Lots of people have lots of different hobbies, pastimes that distract them from the mundane tasks of work, bill paying and watching a U.S. presidency reduce itself to rumble. Some hobbies are continuations of ones started at a young old, others are brand spanking, straight from the internet, new, and most everything else falls somewhere in between.
In August 1996, while vacationing with my then 10-year-old son at Disneyland in Anaheim, California, a promotion at a local Denny’s restaurant caught our attention. It was a free giveaway and, if I remember correctly, one was entitled to receive a free baseball card in exchange for any purchase at Denny’s. The restaurant chain had teamed up with a card manufacturer, marketing the Pinnacle brand, to distribute one random card, part of a 28-card set, in foil packages.
This one card “pack” started a hobby that insidiously morphed into a nightmare.
When my son and I each collected our first packages, we were wowed by the full-motion hologram design of the card. And, we were also hopeful that each successive time we’d qualify for another pack, we might pull one of the special “Artist’s Proof” cards, the odds of which were one in 360 packs.
Thus began the “chase” that fortnight in 1996, and the word chase also caught on in the baseball card industry too. Those artist proof-type cards, along with serial numbered and autographed ones, became known across the hobby as “chase cards.”
Anyway, after our little vacation — and, yes, we did see all the Disney characters — my son went back to school and I went back to work and this hobby continued, for one of us. That would be me, the kid. I couldn’t get it out of my system. Yes, I could could let go of the chase of the “raw” card within a year or two, but something else, far more insidious and expensive immediately took its place.
I’m referring to card grading, sending a plain ol’ trading card, be it a chase card or a rookie card, or even just a cool-looking card for that matter, to a third-party grading company and paying for their professional opinion about the card’s condition. Like a diamond, the higher the grade, the higher the value. All of a sudden, with someone’s else’s “endorsement,” a raw card could increase in value by an almost unfathomable multiple, in some cases well over a hundred times.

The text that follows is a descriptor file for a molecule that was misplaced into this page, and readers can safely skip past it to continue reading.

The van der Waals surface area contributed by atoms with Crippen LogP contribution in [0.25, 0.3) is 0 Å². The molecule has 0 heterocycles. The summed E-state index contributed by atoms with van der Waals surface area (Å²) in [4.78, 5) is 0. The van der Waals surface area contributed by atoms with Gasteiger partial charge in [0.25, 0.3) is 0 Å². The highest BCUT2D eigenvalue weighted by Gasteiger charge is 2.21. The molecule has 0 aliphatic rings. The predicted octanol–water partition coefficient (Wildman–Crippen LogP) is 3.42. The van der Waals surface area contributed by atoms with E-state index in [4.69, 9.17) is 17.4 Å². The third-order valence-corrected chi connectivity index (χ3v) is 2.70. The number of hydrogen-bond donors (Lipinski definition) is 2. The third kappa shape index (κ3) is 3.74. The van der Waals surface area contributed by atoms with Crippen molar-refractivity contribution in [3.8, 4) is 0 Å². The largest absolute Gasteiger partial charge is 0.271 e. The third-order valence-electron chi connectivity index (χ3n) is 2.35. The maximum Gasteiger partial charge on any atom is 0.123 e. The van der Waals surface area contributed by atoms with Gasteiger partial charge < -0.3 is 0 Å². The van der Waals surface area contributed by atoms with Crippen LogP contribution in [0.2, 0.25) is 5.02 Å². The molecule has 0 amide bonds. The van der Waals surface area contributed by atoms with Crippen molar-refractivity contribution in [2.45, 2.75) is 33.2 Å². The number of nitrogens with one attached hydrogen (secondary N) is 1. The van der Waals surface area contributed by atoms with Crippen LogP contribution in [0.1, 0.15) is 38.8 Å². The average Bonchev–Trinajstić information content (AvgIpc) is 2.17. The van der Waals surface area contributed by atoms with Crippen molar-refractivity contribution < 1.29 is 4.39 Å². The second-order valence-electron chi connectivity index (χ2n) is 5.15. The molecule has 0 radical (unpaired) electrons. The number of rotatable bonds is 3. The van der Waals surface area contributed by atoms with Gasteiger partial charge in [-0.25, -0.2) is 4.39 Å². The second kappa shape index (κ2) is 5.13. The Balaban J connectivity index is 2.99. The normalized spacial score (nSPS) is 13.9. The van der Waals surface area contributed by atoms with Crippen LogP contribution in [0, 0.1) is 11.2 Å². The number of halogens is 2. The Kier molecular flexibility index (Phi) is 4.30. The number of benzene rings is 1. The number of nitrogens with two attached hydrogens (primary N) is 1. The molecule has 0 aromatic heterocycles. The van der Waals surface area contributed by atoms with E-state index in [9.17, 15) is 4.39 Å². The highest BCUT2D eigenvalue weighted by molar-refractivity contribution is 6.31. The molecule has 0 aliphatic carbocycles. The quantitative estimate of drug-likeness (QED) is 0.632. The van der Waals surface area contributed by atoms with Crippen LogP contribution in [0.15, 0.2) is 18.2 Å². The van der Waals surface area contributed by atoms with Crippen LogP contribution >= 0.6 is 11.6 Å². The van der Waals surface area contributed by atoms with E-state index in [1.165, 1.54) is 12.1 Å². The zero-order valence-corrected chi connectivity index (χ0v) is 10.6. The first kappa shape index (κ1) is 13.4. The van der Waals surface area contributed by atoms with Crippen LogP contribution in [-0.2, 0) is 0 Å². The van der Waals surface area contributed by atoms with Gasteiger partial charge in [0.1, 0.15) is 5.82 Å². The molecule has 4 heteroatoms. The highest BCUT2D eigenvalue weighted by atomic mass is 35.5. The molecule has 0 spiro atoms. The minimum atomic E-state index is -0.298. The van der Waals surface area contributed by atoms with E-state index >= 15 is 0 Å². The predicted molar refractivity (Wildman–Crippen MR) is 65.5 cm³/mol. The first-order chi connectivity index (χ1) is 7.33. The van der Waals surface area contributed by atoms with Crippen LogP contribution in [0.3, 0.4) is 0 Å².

All of the grading craze seemed to take off just before the new millennium. I may not be exactly right, but I think I’m pretty close. I remember this because I was just about to end my corporate career with Time Inc. at the age of 45 and have a lot more time on my hands to devote to my hobby.
To give credit where credit is due, the company that made the quickest and most lasting impact as a card grader and an autograph authenticator is Professional Sports Authenticator out of Newport Beach, Caifornia, a rather posh coastal city some forty miles from Los Angeles. Everyone has, and still calls the company “PSA.” For the record, the company is not in the business of warning middle-aged men about the prospects of prospect cancer.
Not only does PSA assign an overall grade to the card (from a PR 1, which is poor, to a Gem Mint 10, in whole numbers, which is open to major interpretation, because, I assure you, not all 8s, 9s or 10s are created equal), it also encases the card in a clear holder with the card details, the grade and a certification number. It’s a nice looking presentation.
Front and back view of a PSA graded GEM MINT 10 Derek Jeter rookie card.
A few years after PSA created a virtually monopoly on the grading business, another company, Beckett Grading Services came into the game and with some pedigree. They had been, and continue to be, the publisher of raw card price guides. So they were in a very unique position to see the direction the hobby was headed.
Beckett’s card grading service was unique to PSA’s in two ways. First, in addition to assigning an overall grade, it also assigned separate subgrades too, for centering, corners, edges and surface. Secondly, Beckett assigned half as well as whole grades, and by Beckett’s strict standards, a Gem Mint 9.5 was the same as a PSA Gem Mint 10. In the arrest of cases, a card might get graded as a Pristine 10, but those grades didn’t come easy, far less than 1 percent of the total number of cards submitted to grading.
Front and back view of a BGS graded GEM MINT 9.5 Derek Jeter rookie card.
So Beckett ate into PSA’s market share, and collectors like me started to send cards which had been previously graded by PSA to Beckett for cross-over grading. In other words, I could instruct Beckett to put a PSA 10 card into a Beckett holder if Beckett would assign it a grade of Gem Mint or Pristine. If the card didn’t cross over, the card would remain in the PSA holder and be returned to me. The secondary market would never know the difference. It would be our little secret.
Cards with Beckett Gem Mint 9.5 grades began to fetch more money than PSA Gem Mint 10 cards, especially if all four of the Beckett subgrades were gem mint. And a Beckett Pristine 10 would fetch at least two-three times that of a Gem Mint 9.5.